As expected, Clinton won the primary in Pennsylvania last night. The only real question was, what would her margin of victory be?
With 98% in, Clinton’s lead is back down to a hair below 9.5%.
That isn’t such an impressive win. The demographics of Pennsylvania are enormously to Clinton’s benefit — better even than Ohio. For example, approximately 15% of the population is older than 65. It was a closed primary, shutting out the independents who have broken disproportionately for Obama. And rumour has it that racism may have been a significant factor in the state:
Barack Obama’s campaign opened a downtown office here on March 15, just in time for the annual St. Patrick’s Day parade. It was not a glorious day for Team Obama. Some of the green signs the campaign had trucked in by the thousands were burned during the parade, and campaign volunteers — white volunteers — were greeted with racial slurs.
Indeed, I am reluctantly concluding that racism explains why Clinton consistently outperforms her polling results. In Pennsylvania, the latest polls showed a Clinton margin of 6%-8%; instead, she nearly achieved 10%. I suspect the explanation is that “undecideds” belatedly break for Clinton because of unconscious racism.
One note on the news media’s coverage of the primary: I was appalled to see how seriously the networks are taking Clinton’s absurd arguments.
I don’t usually watch network news on primary nights: I’m content to follow the returns on politico.com. I was dismayed to see CNN exploring three different ways of counting the popular vote, including Florida in the third model.
The facts are: (a) that the nominee is determined by delegates, not by the candidate’s share of the popular vote; (b) that popular vote counts exclude some of the caucus states, which don’t all report a popular vote tally; (c) that the Democratic National Committee has already decided that Florida’s vote doesn’t count; and (d) that Clinton is simply not going to catch Obama on any metric, either delegates or share of the popular vote.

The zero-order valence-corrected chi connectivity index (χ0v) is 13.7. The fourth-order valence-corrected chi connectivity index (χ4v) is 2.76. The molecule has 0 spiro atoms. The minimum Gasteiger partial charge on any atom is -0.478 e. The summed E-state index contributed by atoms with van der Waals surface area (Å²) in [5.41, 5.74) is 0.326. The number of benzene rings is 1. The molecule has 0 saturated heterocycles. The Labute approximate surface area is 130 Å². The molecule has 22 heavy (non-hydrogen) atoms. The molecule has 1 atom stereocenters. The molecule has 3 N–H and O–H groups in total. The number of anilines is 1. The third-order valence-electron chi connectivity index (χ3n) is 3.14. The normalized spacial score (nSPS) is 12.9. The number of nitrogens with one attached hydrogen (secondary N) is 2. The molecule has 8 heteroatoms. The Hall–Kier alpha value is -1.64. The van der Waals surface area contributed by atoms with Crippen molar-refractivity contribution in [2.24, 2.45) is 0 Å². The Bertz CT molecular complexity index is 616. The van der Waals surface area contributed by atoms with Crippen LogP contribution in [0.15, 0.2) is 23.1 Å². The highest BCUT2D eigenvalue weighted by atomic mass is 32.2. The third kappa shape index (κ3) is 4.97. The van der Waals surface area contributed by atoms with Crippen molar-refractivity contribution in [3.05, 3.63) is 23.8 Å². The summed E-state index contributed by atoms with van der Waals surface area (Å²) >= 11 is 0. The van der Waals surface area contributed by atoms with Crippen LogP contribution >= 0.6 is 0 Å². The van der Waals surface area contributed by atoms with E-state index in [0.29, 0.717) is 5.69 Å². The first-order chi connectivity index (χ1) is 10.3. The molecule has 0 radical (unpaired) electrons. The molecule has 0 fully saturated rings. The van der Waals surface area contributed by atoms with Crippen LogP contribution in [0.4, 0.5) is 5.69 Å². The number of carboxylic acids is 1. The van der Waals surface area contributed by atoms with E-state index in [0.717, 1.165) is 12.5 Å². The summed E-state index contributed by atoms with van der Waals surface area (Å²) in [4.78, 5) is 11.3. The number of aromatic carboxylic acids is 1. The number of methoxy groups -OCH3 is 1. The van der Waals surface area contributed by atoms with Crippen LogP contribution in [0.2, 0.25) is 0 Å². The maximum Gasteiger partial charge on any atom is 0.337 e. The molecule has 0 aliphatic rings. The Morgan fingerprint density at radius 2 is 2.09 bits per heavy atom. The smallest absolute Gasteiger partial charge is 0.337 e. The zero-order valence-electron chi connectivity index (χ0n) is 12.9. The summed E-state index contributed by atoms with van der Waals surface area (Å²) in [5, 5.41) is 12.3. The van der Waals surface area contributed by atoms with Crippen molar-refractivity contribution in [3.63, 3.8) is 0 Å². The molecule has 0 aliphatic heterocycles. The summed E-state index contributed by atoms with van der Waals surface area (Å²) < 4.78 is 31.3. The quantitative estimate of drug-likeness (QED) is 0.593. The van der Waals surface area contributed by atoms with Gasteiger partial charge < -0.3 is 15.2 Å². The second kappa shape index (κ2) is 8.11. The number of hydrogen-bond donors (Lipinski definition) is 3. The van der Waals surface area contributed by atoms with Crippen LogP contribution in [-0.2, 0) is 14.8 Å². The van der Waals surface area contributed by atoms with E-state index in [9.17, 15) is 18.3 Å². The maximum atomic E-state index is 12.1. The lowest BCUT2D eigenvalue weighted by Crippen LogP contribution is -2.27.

Next, CNN turned its attention to the “big state” question: Obama “can’t win” Florida, Ohio, Pennsylvania, etc. But this is a foolish argument! In a primary, Democrat voters are choosing between two Democrat candidates. That they somewhat prefer Clinton to Obama does not prove that they will prefer McCain (a Republican) to Obama.
Admittedly, some of those voters say they won’t support Obama in the general. But that sort of poll is largely meaningless, taken in the heat of the moment during a hotly contested nomination battle.
I forget what annoyed me in the MSNBC coverage, but it was something similar. Of course, the networks don’t want the nomination to be sewn up: they want it to be anybody’s contest for as long as possible. It’s a better story that way, and thus good for their ratings.
But the nomination is already decided. It has been over for a couple of months already. Clinton’s last court of appeal is the superdelegates:
Even as Clinton has started winning her share of superdelegate endorsements again, Obama’s are still coming faster — my rough count gives him about twice as many as her this month.
Even during the Rev. Wright furor, even during “bittergate”, the superdelegates have continued to trickle to Obama. Inexorably, Obama is catching Clinton in the one remaining metric where she retains a lead.
Meanwhile, Clinton’s shameless campaign continues to hurt Obama’s chances in the general.
But Pennsylvania was Clinton’s last hurrah. There were 188 delegates up for grabs last night. In two weeks, North Carolina’s 134 delegates will be determined — and they will go decisively to Obama. No other remaining state has more than 100 delegates.
Here’s hoping that Obama also wins in Indiana (84 delegates) on the same night, May 6. I think he will. And then the superdelegate trickle will become a flood, and even the cable TV networks will have to face facts: Clinton has lost.